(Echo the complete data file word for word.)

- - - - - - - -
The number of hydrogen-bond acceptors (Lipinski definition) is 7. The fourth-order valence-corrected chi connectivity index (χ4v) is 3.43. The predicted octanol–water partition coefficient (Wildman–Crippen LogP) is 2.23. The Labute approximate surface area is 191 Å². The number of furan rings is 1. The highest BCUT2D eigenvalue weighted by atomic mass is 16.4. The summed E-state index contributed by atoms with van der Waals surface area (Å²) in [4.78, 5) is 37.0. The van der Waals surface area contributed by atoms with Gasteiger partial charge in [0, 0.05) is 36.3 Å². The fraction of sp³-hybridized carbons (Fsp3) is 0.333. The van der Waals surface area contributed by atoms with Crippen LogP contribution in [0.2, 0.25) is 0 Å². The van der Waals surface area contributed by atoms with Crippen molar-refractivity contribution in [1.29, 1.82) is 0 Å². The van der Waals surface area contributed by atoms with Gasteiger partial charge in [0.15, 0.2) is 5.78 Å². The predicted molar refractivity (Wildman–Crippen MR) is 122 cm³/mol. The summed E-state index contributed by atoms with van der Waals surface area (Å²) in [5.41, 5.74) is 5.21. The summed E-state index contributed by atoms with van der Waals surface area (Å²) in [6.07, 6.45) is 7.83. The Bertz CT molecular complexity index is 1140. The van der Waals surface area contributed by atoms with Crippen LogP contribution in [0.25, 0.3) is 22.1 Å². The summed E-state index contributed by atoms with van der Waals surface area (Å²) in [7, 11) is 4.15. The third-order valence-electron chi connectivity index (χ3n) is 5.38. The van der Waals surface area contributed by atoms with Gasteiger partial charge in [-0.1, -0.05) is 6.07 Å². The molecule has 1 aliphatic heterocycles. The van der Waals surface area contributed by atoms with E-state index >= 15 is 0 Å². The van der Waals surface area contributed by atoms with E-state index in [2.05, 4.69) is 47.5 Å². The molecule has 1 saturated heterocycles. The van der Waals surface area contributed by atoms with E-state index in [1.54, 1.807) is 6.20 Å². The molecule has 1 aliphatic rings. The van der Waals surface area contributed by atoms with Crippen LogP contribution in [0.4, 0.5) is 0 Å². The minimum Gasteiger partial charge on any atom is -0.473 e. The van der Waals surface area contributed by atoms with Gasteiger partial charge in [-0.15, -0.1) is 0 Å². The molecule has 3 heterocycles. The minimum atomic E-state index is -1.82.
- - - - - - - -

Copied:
The number of hydrogen-bond acceptors (Lipinski definition) is 7. The fourth-order valence-corrected chi connectivity index (χ4v) is 3.43. The predicted octanol–water partition coefficient (Wildman–Crippen LogP) is 2.23. The Labute approximate surface area is 191 Å². The number of furan rings is 1. The highest BCUT2D eigenvalue weighted by atomic mass is 16.4. The summed E-state index contributed by atoms with van der Waals surface area (Å²) in [4.78, 5) is 37.0. The van der Waals surface area contributed by atoms with Gasteiger partial charge in [0, 0.05) is 36.3 Å². The fraction of sp³-hybridized carbons (Fsp3) is 0.333. The van der Waals surface area contributed by atoms with Crippen LogP contribution in [0.2, 0.25) is 0 Å². The van der Waals surface area contributed by atoms with Crippen molar-refractivity contribution in [1.29, 1.82) is 0 Å². The van der Waals surface area contributed by atoms with Gasteiger partial charge in [0.15, 0.2) is 5.78 Å². The predicted molar refractivity (Wildman–Crippen MR) is 122 cm³/mol. The summed E-state index contributed by atoms with van der Waals surface area (Å²) in [5.41, 5.74) is 5.21. The summed E-state index contributed by atoms with van der Waals surface area (Å²) in [6.07, 6.45) is 7.83. The Bertz CT molecular complexity index is 1140. The van der Waals surface area contributed by atoms with Crippen LogP contribution in [0.25, 0.3) is 22.1 Å². The summed E-state index contributed by atoms with van der Waals surface area (Å²) in [7, 11) is 4.15. The third-order valence-electron chi connectivity index (χ3n) is 5.38. The van der Waals surface area contributed by atoms with Gasteiger partial charge in [-0.1, -0.05) is 6.07 Å². The molecule has 1 aliphatic heterocycles. The van der Waals surface area contributed by atoms with E-state index >= 15 is 0 Å². The van der Waals surface area contributed by atoms with E-state index in [2.05, 4.69) is 47.5 Å². The molecule has 1 saturated heterocycles. The van der Waals surface area contributed by atoms with E-state index in [1.54, 1.807) is 6.20 Å². The molecule has 1 aliphatic rings. The van der Waals surface area contributed by atoms with Crippen LogP contribution in [0.4, 0.5) is 0 Å². The minimum Gasteiger partial charge on any atom is -0.473 e. The van der Waals surface area contributed by atoms with Gasteiger partial charge in [-0.15, -0.1) is 0 Å². The molecule has 3 heterocycles. The minimum atomic E-state index is -1.82.